Last season: 52-22-8, first in the Central.
Additions: Jarome Iginla, Brad Stuart, Daniel Briere, Jesse Winchester.
Subtractions: PA Parenteau, Paul Statsny.
Why they might take a step forward: Nathan MacKinnon could quickly jump from the best rookie in the league to one of the best players, period. Fellow youngsters Matt Duchene, Ryan O’Reilly and Gabriel Landeskog are on track to become stars, as well. Semyon Varlamov should be a solid option in net, even if he returns to 2011-12 form.
Why they might take a step back: The regression monster looms large. It’s unlikely the Avs can continue to succeed as a poor possession team, and it’s unlikely Varlamov can replicate last year’s numbers—especially during even strength. Varlamov’s 5v5 Sv% of .935 was incredible, but he’s never come remotely close to that mark in the past. Losing Stastny and Parenteau will hurt; replacements Briere and Iginla are well past their primes. Their blue line, now featuring Brad Stuart, could be a sore spot.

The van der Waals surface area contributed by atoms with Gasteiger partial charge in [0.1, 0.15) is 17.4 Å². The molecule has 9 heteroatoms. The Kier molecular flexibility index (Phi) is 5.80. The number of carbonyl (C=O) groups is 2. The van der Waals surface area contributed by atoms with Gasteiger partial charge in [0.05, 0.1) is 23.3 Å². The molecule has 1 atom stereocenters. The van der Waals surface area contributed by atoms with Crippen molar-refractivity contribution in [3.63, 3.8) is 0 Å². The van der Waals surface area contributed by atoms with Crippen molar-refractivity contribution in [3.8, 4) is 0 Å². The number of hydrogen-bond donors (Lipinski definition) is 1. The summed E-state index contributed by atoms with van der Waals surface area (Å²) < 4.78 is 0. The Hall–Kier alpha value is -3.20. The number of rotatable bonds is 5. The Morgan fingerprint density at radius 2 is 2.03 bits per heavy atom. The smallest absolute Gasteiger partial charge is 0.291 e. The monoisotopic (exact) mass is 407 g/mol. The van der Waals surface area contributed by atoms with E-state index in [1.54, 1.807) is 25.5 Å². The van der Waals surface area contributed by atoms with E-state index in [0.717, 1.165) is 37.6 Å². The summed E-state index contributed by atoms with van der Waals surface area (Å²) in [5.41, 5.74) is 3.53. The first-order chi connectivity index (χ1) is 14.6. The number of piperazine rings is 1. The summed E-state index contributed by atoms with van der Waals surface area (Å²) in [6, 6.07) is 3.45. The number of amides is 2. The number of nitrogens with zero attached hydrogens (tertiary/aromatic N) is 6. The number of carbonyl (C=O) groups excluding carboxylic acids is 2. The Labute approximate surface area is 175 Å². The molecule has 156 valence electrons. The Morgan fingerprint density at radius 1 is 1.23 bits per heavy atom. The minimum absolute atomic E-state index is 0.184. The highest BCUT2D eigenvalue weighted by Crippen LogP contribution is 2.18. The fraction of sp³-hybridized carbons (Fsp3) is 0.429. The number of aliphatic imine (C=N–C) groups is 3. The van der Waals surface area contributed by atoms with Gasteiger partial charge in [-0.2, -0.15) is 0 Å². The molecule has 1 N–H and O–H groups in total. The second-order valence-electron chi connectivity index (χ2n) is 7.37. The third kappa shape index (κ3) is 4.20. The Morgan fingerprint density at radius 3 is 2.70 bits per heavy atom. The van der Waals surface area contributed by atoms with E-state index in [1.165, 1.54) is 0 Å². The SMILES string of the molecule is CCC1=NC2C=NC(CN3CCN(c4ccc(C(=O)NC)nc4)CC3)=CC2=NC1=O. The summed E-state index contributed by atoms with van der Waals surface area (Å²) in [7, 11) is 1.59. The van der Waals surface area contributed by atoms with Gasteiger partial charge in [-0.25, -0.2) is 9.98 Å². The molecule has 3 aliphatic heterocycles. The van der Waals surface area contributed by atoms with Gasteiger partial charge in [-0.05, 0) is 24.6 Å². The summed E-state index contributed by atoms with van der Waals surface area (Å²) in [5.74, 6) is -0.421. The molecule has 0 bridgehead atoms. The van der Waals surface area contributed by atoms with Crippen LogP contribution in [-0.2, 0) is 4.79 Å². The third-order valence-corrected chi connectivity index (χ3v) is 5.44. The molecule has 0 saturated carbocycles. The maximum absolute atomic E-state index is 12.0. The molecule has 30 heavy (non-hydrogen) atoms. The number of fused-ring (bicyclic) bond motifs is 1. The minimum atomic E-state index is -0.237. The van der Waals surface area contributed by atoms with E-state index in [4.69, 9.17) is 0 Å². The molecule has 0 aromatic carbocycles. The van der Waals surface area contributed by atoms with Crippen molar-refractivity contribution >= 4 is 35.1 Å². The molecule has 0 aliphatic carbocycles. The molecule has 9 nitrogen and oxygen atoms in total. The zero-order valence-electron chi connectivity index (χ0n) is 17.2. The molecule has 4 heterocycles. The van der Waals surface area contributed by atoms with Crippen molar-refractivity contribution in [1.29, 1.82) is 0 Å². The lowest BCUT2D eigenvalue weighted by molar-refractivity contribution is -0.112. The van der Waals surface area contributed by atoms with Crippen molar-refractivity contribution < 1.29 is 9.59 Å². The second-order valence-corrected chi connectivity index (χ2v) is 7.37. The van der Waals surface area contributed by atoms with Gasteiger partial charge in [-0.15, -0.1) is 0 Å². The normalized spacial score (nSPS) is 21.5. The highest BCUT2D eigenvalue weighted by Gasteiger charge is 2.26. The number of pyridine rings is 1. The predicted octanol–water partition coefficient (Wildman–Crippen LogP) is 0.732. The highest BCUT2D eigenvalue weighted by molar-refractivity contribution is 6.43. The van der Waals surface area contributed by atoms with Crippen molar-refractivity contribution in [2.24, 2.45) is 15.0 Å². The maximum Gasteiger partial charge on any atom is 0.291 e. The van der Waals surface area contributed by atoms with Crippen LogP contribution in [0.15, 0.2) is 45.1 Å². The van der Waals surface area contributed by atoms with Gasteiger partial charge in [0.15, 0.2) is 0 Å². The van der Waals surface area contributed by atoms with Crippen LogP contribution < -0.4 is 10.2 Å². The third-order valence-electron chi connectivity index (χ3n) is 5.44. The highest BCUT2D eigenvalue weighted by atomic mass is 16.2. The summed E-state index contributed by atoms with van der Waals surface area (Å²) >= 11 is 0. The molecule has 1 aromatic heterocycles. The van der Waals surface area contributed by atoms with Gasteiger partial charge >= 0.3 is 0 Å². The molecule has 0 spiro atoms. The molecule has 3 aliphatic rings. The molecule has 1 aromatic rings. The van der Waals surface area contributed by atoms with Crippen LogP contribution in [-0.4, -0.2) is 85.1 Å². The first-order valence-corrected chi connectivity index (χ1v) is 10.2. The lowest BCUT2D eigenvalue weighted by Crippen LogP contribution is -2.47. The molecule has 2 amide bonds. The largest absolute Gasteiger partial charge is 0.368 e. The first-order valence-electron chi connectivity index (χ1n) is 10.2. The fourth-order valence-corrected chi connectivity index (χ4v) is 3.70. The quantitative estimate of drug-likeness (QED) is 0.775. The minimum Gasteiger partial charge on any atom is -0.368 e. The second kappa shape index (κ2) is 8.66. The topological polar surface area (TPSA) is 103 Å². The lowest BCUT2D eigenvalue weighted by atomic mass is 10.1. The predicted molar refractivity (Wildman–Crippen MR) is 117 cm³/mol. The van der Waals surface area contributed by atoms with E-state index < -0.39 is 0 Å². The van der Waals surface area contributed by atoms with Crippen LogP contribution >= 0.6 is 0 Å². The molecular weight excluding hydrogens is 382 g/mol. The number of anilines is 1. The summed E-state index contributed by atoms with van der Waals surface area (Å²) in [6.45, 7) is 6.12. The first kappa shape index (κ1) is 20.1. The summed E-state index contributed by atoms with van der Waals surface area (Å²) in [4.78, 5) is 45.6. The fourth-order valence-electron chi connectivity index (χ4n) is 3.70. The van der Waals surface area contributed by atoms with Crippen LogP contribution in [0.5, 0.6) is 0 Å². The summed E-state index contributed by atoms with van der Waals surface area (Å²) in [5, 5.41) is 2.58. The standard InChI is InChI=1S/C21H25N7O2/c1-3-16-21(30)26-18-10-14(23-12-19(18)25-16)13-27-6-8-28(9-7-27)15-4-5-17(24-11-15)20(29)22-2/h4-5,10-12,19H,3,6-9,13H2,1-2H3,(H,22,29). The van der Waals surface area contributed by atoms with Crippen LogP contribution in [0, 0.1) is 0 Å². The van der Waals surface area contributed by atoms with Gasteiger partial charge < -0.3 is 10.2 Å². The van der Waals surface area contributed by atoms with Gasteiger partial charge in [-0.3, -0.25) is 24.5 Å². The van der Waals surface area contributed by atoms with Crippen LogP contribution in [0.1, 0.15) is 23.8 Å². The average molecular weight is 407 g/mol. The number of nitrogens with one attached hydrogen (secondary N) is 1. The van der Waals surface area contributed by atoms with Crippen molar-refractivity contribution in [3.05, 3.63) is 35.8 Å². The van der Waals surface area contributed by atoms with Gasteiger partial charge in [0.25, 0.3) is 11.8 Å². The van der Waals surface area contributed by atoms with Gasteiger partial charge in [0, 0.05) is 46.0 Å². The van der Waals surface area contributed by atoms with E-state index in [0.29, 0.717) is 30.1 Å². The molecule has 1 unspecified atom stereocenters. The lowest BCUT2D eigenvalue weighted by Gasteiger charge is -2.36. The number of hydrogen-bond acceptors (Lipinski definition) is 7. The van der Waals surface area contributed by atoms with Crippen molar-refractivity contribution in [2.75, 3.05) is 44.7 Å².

Last season: 40-31-11, fifth in the Central.
Additions: Jason Spezza, Patrick Eaves, Anders Lindback, Ales Hemsky.
Subtractions: Dustin Jeffrey, Alex Chiasson, Chris Mueller.
Why they might take a step forward: Dallas’ young core, primarily comprised of Jamie Benn, Tyler Seguin and Valeri Nichushkin, is ready to do some damage. Jason Spezza and (to a lesser extent) Ales Hemsky are nice complimentary pieces to this youth, and will give Lindy Ruff some added depth from 2013-14. The Stars’ strong possession stats in 2013-14—they finished ninth in FenClose—portend more wins this year.